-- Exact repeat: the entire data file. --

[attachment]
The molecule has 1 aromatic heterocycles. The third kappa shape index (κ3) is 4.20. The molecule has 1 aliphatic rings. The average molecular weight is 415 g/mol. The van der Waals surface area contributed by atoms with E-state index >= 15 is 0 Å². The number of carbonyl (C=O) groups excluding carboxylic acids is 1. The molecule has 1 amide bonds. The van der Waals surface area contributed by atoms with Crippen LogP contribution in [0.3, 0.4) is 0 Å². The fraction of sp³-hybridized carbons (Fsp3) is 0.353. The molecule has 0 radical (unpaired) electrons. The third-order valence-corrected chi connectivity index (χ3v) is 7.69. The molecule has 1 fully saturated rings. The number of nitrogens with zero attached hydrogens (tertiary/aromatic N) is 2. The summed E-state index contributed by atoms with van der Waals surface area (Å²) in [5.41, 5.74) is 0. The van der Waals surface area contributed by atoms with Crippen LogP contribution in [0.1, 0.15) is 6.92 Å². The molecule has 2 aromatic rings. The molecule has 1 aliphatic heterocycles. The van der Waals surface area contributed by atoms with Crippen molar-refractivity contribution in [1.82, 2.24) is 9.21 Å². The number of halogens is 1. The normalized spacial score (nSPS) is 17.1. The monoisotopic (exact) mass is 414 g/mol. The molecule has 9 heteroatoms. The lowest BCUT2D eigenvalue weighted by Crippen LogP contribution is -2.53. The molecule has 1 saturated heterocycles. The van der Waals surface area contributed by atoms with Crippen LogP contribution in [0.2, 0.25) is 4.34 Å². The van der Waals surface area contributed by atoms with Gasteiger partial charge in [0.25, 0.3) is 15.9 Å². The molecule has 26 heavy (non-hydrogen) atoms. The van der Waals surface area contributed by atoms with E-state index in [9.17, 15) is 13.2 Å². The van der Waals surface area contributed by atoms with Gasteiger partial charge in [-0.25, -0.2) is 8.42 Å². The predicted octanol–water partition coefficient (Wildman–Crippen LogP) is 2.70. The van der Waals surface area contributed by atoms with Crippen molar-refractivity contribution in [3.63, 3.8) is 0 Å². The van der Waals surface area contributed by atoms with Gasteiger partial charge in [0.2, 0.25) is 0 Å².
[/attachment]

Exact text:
The molecule has 1 aromatic heterocycles. The third kappa shape index (κ3) is 4.20. The molecule has 1 aliphatic rings. The average molecular weight is 415 g/mol. The van der Waals surface area contributed by atoms with E-state index >= 15 is 0 Å². The number of carbonyl (C=O) groups excluding carboxylic acids is 1. The molecule has 1 amide bonds. The van der Waals surface area contributed by atoms with Crippen LogP contribution in [0.3, 0.4) is 0 Å². The fraction of sp³-hybridized carbons (Fsp3) is 0.353. The molecule has 0 radical (unpaired) electrons. The third-order valence-corrected chi connectivity index (χ3v) is 7.69. The molecule has 1 fully saturated rings. The number of nitrogens with zero attached hydrogens (tertiary/aromatic N) is 2. The summed E-state index contributed by atoms with van der Waals surface area (Å²) in [5.41, 5.74) is 0. The van der Waals surface area contributed by atoms with Crippen LogP contribution in [0.1, 0.15) is 6.92 Å². The molecule has 2 aromatic rings. The molecule has 1 aliphatic heterocycles. The van der Waals surface area contributed by atoms with Crippen molar-refractivity contribution in [1.82, 2.24) is 9.21 Å². The number of halogens is 1. The normalized spacial score (nSPS) is 17.1. The monoisotopic (exact) mass is 414 g/mol. The molecule has 9 heteroatoms. The lowest BCUT2D eigenvalue weighted by Crippen LogP contribution is -2.53. The molecule has 1 saturated heterocycles. The van der Waals surface area contributed by atoms with Crippen LogP contribution in [0.2, 0.25) is 4.34 Å². The van der Waals surface area contributed by atoms with Gasteiger partial charge in [0.25, 0.3) is 15.9 Å². The molecule has 26 heavy (non-hydrogen) atoms. The van der Waals surface area contributed by atoms with E-state index in [9.17, 15) is 13.2 Å². The van der Waals surface area contributed by atoms with Gasteiger partial charge in [-0.25, -0.2) is 8.42 Å². The predicted octanol–water partition coefficient (Wildman–Crippen LogP) is 2.70. The van der Waals surface area contributed by atoms with Crippen molar-refractivity contribution in [3.63, 3.8) is 0 Å². The van der Waals surface area contributed by atoms with Gasteiger partial charge in [0.2, 0.25) is 0 Å².